Guest Post by Bob Tisdale
And the opening of the NewYorkTimes article reads:
GLACIER NATIONAL PARK, Mont. — What will they call this place once the glaciers are gone?
My suggestions are at the end of the post.
There is a redeeming paragraph in the NYT article. It reads (my boldface):
The retreat is not entirely due to man-made global warming, though scientists say that plays a major role. While the rate of melting has alternately sped up and slowed in lock step with decades-long climate cycles, it has risen steeply since about 1980.
“sped up and slowed” suggests the glaciers have been melting all along. And that’s correct. The epoch we are now in is called an interglacial. And what happens during interglacials? Glaciers melt. That’s precisely what they’ve been doing since the last ice age ended many millennia ago. The author of the NYT article even acknowledges that in the opening of the next paragraph:
And while glaciers came and went millenniums ago…
The rest of the article is about how regional climate might be different with the glaciers gone. A hearty thank you to the author for noting that. That’s precisely why we need realistic regional decadal and multidecadal forecasts from climate models…something that climate models are still incapable of doing because the climate science community, under the direction of the UN, has only focused their efforts on the hypothetical effects of human-induced global warming, neglecting the basic processes and impacts of coupled ocean-atmosphere processes.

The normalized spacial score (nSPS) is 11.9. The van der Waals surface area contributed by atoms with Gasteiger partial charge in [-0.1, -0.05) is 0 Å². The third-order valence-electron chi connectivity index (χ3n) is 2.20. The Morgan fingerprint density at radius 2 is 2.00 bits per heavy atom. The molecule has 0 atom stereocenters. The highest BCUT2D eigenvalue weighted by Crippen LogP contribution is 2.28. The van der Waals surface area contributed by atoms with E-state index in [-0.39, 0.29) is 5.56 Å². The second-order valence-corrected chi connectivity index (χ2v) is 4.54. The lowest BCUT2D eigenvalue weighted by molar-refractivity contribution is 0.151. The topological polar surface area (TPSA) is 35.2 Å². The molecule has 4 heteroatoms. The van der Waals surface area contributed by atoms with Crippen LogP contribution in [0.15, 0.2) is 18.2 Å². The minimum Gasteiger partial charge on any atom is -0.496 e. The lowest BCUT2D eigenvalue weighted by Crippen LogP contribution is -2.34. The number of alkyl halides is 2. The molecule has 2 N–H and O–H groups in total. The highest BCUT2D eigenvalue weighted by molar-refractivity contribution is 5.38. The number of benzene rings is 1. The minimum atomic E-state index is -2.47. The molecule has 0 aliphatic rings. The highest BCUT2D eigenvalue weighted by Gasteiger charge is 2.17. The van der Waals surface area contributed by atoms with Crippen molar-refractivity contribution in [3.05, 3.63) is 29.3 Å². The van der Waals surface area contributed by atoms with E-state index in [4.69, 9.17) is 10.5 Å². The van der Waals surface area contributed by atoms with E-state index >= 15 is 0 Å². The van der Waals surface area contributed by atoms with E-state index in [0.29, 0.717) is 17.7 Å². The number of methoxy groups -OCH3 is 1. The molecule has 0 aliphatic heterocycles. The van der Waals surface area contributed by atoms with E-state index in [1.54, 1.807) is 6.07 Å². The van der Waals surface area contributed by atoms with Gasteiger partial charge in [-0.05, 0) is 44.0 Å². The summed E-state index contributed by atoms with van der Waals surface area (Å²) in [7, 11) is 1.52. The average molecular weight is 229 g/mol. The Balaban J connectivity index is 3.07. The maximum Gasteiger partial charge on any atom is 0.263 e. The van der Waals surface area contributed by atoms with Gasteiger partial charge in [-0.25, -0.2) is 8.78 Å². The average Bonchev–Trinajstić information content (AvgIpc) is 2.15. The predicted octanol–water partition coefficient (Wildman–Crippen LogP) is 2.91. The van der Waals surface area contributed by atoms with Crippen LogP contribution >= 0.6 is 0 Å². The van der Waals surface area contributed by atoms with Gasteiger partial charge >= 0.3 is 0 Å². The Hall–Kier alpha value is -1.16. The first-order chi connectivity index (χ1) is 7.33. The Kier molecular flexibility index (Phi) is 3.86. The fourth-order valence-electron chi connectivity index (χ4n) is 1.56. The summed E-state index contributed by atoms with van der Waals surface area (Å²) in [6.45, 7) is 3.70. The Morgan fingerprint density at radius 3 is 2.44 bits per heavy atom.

My suggestion is they leave the park name as it is OR they call it Beautiful Landscapes Are Now Visible…Now That The Dangerous, Cold And Slippery Ice Is Gone National Park.
Here’s a link to the slide show the NYT provided. As I said: beautiful landscapes.